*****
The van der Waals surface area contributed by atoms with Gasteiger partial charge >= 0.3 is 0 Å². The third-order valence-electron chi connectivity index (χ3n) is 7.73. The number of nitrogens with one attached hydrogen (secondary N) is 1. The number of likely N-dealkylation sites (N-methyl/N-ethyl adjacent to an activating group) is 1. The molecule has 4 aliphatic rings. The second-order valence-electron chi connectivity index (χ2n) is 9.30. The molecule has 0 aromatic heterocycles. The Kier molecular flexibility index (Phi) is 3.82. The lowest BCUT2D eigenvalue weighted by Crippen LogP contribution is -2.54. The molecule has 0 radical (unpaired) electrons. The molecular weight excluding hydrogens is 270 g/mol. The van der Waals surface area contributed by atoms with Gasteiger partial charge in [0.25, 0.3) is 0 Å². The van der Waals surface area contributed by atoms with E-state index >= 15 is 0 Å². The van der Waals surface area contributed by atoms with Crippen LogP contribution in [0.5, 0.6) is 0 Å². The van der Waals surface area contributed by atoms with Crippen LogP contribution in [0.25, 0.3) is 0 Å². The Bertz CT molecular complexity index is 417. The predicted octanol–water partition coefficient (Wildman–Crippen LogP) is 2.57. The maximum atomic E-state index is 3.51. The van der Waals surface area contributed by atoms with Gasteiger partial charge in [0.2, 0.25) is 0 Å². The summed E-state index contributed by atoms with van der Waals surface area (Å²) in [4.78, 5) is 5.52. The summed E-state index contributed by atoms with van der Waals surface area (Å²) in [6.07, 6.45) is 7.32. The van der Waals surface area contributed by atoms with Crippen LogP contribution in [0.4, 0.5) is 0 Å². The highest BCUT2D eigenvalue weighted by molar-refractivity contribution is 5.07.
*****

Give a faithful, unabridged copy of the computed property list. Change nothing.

The van der Waals surface area contributed by atoms with Gasteiger partial charge >= 0.3 is 0 Å². The third-order valence-electron chi connectivity index (χ3n) is 7.73. The number of nitrogens with one attached hydrogen (secondary N) is 1. The number of likely N-dealkylation sites (N-methyl/N-ethyl adjacent to an activating group) is 1. The molecule has 4 aliphatic rings. The second-order valence-electron chi connectivity index (χ2n) is 9.30. The molecule has 0 aromatic heterocycles. The Kier molecular flexibility index (Phi) is 3.82. The lowest BCUT2D eigenvalue weighted by Crippen LogP contribution is -2.54. The molecule has 0 radical (unpaired) electrons. The molecular weight excluding hydrogens is 270 g/mol. The van der Waals surface area contributed by atoms with Gasteiger partial charge in [0.25, 0.3) is 0 Å². The van der Waals surface area contributed by atoms with E-state index >= 15 is 0 Å². The van der Waals surface area contributed by atoms with Crippen LogP contribution in [0.5, 0.6) is 0 Å². The van der Waals surface area contributed by atoms with Crippen LogP contribution in [0.25, 0.3) is 0 Å². The Bertz CT molecular complexity index is 417. The predicted octanol–water partition coefficient (Wildman–Crippen LogP) is 2.57. The maximum atomic E-state index is 3.51. The van der Waals surface area contributed by atoms with Gasteiger partial charge in [0.2, 0.25) is 0 Å². The summed E-state index contributed by atoms with van der Waals surface area (Å²) in [4.78, 5) is 5.52. The summed E-state index contributed by atoms with van der Waals surface area (Å²) in [6.07, 6.45) is 7.32. The van der Waals surface area contributed by atoms with Crippen LogP contribution in [0.4, 0.5) is 0 Å². The highest BCUT2D eigenvalue weighted by molar-refractivity contribution is 5.07.